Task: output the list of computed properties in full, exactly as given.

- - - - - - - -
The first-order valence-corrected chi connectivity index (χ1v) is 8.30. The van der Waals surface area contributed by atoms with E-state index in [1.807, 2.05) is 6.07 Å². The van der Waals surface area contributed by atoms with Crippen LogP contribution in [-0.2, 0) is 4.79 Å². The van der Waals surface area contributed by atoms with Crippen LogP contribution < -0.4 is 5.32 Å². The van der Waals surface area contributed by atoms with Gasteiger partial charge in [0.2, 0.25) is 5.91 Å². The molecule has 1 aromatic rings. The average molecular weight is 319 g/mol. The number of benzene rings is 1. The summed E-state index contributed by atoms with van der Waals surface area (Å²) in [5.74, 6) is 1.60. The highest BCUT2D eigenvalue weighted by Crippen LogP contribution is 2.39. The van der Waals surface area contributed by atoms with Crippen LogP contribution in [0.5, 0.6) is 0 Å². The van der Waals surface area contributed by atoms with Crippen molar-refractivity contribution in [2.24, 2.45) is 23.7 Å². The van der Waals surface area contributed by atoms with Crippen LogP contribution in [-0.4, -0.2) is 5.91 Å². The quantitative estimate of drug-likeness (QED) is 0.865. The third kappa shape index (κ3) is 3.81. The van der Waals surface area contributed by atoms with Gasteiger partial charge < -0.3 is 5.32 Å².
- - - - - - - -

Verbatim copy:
The first-order valence-corrected chi connectivity index (χ1v) is 8.30. The van der Waals surface area contributed by atoms with E-state index in [1.807, 2.05) is 6.07 Å². The van der Waals surface area contributed by atoms with Crippen LogP contribution in [-0.2, 0) is 4.79 Å². The van der Waals surface area contributed by atoms with Crippen LogP contribution < -0.4 is 5.32 Å². The van der Waals surface area contributed by atoms with Gasteiger partial charge in [0.2, 0.25) is 5.91 Å². The molecule has 1 aromatic rings. The average molecular weight is 319 g/mol. The number of benzene rings is 1. The summed E-state index contributed by atoms with van der Waals surface area (Å²) in [5.74, 6) is 1.60. The highest BCUT2D eigenvalue weighted by Crippen LogP contribution is 2.39. The van der Waals surface area contributed by atoms with Crippen LogP contribution in [0.5, 0.6) is 0 Å². The van der Waals surface area contributed by atoms with Crippen molar-refractivity contribution in [2.24, 2.45) is 23.7 Å². The van der Waals surface area contributed by atoms with Crippen LogP contribution in [-0.4, -0.2) is 5.91 Å². The quantitative estimate of drug-likeness (QED) is 0.865. The third kappa shape index (κ3) is 3.81. The van der Waals surface area contributed by atoms with Gasteiger partial charge < -0.3 is 5.32 Å².